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    Submarines in the Polar Sea

    Encyclopedia Arctica 7: Meteorology and Oceanography

    Submarines in the Polar Sea

    001      |      Vol_VII-0607                                                                                                                  

    (H. U. Sverdrup)




            It is remarkable that the idea of using a submarine for arctic explora–

    tion was advanced about 250 years before the first submarine was designed.

    In 1648, the Rev. John Wilkins proposed “framing an ark for submarine naviga–

    tion,” pointing out among its advantages that such a craft would be safe

    “from ice and great frosts, which do so such endanger the passages towards

    the Poles.”

            After submarines had been designed, the inventor, Simon Lake, was

    probably the first to advocate its use in the Arctic. On April 4, 1898,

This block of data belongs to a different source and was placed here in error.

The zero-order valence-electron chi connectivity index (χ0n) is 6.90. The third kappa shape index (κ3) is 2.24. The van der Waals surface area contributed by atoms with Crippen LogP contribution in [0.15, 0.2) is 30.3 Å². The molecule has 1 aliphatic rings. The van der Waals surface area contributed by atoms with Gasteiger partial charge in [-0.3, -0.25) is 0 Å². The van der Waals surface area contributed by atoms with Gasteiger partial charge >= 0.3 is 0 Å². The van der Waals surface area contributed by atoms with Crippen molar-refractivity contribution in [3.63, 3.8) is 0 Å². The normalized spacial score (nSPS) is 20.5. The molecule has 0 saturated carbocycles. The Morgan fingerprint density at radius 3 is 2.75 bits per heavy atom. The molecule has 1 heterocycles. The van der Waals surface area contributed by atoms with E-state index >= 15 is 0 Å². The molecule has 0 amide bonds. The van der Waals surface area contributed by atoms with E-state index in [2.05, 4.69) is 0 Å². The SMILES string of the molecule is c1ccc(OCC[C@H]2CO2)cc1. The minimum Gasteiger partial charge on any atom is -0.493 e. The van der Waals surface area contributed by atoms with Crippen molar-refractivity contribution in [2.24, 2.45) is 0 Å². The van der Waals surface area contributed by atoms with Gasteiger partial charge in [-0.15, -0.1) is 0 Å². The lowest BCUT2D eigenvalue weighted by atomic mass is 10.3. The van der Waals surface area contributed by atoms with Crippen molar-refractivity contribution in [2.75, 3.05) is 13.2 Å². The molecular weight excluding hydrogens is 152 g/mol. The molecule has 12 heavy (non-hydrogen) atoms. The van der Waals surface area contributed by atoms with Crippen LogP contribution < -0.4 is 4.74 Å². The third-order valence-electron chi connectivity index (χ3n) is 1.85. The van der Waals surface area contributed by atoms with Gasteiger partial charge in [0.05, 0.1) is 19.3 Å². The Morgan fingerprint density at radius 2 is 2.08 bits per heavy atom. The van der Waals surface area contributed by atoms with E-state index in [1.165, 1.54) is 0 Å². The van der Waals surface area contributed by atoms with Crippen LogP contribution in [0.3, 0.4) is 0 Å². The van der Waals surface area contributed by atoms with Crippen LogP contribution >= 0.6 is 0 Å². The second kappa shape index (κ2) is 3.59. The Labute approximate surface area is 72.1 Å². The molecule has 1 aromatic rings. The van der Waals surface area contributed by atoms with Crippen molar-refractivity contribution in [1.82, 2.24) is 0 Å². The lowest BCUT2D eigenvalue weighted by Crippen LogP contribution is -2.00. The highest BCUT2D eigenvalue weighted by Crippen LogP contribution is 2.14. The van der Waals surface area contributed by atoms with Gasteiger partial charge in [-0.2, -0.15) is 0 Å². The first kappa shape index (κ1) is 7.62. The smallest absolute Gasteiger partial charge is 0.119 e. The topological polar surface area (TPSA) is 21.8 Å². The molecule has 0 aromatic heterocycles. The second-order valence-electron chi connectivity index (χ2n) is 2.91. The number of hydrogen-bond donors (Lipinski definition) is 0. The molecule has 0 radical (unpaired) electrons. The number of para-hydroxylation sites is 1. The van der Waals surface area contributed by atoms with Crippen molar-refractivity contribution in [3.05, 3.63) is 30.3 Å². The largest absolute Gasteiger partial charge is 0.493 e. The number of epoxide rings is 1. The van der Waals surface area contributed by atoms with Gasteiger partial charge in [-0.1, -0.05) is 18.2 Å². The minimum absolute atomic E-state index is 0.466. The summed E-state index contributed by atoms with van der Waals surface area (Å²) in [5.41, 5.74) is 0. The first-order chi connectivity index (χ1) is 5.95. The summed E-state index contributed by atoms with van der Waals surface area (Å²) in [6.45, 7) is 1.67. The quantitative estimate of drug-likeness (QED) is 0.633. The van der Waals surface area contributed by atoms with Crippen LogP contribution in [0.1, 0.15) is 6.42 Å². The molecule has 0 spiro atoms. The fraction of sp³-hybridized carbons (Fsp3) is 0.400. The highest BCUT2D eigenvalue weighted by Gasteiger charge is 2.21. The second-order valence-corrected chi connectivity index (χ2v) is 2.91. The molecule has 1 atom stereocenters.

Mr. Lake applied for United States patent of a submarine vessel that was

    especially designed for travel under the ice. But thirty-three years passed

    before Sir Hubert Wilkins, in 1931, tried to put the idea to a practical test.

    Wilkins, who in 1913 to 1916 took part in Vilhjalmur Stefansson’s arctic ex–

    pedition, tells that Stefansson first drew his attention to the possibilities

    that a submarine offers for arctic exploration, but years passed before he

    could think of following the matter up.

            The opportunity came in 1930, when Wilkins succeeded in obtaining the

    free loan of a United States submarie, the 012 which, according to the naval

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    EA-Oc. Sverdrup: Submarine

    agreement of 1922, was to be scrapped. The 012, which had been built in 1917,

    was removed from the Navy Yard in Philadelphia, converted, and renamed the

    Nautilus .

            After a number of delays due to various mechanical difficulties, the

    Nautilus reached Advent Bay, Spitsbergen, on August 15, 1931. A week later,

    on August 22, the first ice was encountered to the north of Spitsbergen, and

    the Nautilus got ready to down beneath ice for the first time. When preparing

    to dive it was found, however, that the diving rudder had been lost, so that

    the “Nautilus” was useless as a submarine. During the next two weeks the

    Nautilus operated as a surface vessel, reaching latitude 82° N. because of

    unusually favorable ice conditions, but no experience as to the use of a sub–